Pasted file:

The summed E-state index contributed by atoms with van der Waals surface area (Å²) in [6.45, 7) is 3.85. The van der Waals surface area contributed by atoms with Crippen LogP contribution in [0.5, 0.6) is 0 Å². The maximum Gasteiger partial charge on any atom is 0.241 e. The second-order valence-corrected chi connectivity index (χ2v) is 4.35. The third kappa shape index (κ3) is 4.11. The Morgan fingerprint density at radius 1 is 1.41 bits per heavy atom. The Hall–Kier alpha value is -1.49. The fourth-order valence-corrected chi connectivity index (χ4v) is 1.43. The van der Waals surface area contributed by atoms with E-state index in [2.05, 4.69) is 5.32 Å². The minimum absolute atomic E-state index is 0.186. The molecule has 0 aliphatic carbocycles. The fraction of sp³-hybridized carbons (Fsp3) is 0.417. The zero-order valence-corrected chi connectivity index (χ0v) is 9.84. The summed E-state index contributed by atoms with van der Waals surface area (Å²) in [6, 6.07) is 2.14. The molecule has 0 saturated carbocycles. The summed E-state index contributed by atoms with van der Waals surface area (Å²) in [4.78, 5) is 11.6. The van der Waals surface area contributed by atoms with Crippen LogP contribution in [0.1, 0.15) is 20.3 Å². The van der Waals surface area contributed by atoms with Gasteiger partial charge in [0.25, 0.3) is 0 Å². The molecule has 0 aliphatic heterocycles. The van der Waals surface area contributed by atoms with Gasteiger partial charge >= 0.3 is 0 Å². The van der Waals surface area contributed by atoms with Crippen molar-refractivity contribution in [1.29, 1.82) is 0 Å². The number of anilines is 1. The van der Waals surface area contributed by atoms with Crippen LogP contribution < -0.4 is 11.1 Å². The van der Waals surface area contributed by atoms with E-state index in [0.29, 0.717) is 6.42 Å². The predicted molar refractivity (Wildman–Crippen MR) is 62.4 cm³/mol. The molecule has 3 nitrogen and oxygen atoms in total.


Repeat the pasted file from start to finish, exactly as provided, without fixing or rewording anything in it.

The summed E-state index contributed by atoms with van der Waals surface area (Å²) in [6.45, 7) is 3.85. The van der Waals surface area contributed by atoms with Crippen LogP contribution in [0.5, 0.6) is 0 Å². The maximum Gasteiger partial charge on any atom is 0.241 e. The second-order valence-corrected chi connectivity index (χ2v) is 4.35. The third kappa shape index (κ3) is 4.11. The Morgan fingerprint density at radius 1 is 1.41 bits per heavy atom. The Hall–Kier alpha value is -1.49. The fourth-order valence-corrected chi connectivity index (χ4v) is 1.43. The van der Waals surface area contributed by atoms with E-state index in [2.05, 4.69) is 5.32 Å². The minimum absolute atomic E-state index is 0.186. The molecule has 0 aliphatic carbocycles. The fraction of sp³-hybridized carbons (Fsp3) is 0.417. The zero-order valence-corrected chi connectivity index (χ0v) is 9.84. The summed E-state index contributed by atoms with van der Waals surface area (Å²) in [6, 6.07) is 2.14. The molecule has 0 saturated carbocycles. The summed E-state index contributed by atoms with van der Waals surface area (Å²) in [4.78, 5) is 11.6. The van der Waals surface area contributed by atoms with Crippen LogP contribution in [0.1, 0.15) is 20.3 Å². The van der Waals surface area contributed by atoms with Gasteiger partial charge in [0.25, 0.3) is 0 Å². The molecule has 0 aliphatic heterocycles. The van der Waals surface area contributed by atoms with Gasteiger partial charge >= 0.3 is 0 Å². The van der Waals surface area contributed by atoms with Crippen molar-refractivity contribution in [1.29, 1.82) is 0 Å². The number of anilines is 1. The van der Waals surface area contributed by atoms with Crippen LogP contribution < -0.4 is 11.1 Å². The van der Waals surface area contributed by atoms with E-state index in [0.29, 0.717) is 6.42 Å². The predicted molar refractivity (Wildman–Crippen MR) is 62.4 cm³/mol. The molecule has 3 nitrogen and oxygen atoms in total.